Signal crime is a concept coined by Professor Martin Innes and Professor Nigel Fielding, aiming "to capture the social semiotic processes by which particular types of criminal and disorderly conduct have a disproportionate impact upon fear of crime."  The concept was created to aid a policing approach being trialled in the early 2000s by Surrey Police called reassurance policing - the ascendent to the current 'neighbourhood policing' approach in England and Wales. This approach was developed in order to close the 'reassurance gap' - the paradoxical situation in which the public's 'fear of crime' (as measured by the British Crime Survey/Crime Survey for England and Wales) does not change in tandem with the overall crime rate. The Signal Crimes Perspective contended that fear of crime and people's risk perceptions - the perceived likelihood of being victimised - were linked to certain crimes, deviant behaviours or the residual signs of these activities:
- "In effect, the crime or incident is 'read' as a warning signal by its audience(s) that something is wrong or lacking, as a result of which they might be induced to take some form of protective action. In addition, the presence of this signal will shape how the person or groups concerned construct beliefs concerning other potential dangers and beliefs."
Signal crimes vary in strength or value; strong signals are borne out of serious events with high public awareness, whilst weak signals may emanate from minor disorderly behaviours. However, the effect of many weak signal events over time can be just as damaging to people's feelings of security. Furthermore, different people and communities will interpret events in different ways, attaching different signal values to crimes and events based on a range of factors - e.g. lived experiences, age, or social class. An example may be that women are more likely to attach higher signal values to sexual assault, whereas young men may not be affected in the same way.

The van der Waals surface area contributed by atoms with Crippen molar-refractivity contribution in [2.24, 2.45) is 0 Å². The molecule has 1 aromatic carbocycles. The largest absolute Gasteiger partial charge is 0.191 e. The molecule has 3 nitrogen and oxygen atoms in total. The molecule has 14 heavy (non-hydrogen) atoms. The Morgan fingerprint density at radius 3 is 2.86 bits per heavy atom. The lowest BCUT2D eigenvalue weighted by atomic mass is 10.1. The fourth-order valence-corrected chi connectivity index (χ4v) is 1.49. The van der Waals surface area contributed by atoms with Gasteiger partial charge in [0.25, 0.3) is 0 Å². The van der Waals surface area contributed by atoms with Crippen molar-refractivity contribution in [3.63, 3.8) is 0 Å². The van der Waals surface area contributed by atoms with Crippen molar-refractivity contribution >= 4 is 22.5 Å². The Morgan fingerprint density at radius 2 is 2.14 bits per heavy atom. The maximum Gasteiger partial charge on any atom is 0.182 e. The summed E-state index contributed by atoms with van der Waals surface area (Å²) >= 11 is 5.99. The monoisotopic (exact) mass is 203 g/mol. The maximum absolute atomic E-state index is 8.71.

Application to PolicingEdit
The Signal Crimes Perspective is useful to local policing styles that are based on the philosophy of community policing, as it underlines the need for engaging with communities - through local beat meetings or the 'Neighbourhood Security Interview' - to understand the local problems that create insecurity. With this understanding, local policing teams can attempt to prioritise the issues that appear to have the highest signal values and consequently improve local security.
- Innes and Fielding (2002), abstract - http://www.socresonline.org.uk/7/2/innes.html
- Tuffin et al (2006), p2-3 - https://www.gov.uk/government/uploads/system/uploads/attachment_data/file/115825/hors296.pdf
- Innes and Fielding (2002), para 5.2 - http://www.socresonline.org.uk/7/2/innes.html
- For example, see Cran et al (2012) - http://www.sipr.ac.uk/downloads/I-NSI_2012.pdf
- Neighbourhood Policing
- "Crime as a Signal, Crime as a Memory" - article by Martin Innes for Journal for Crime, Conflict and the Media (PDF)
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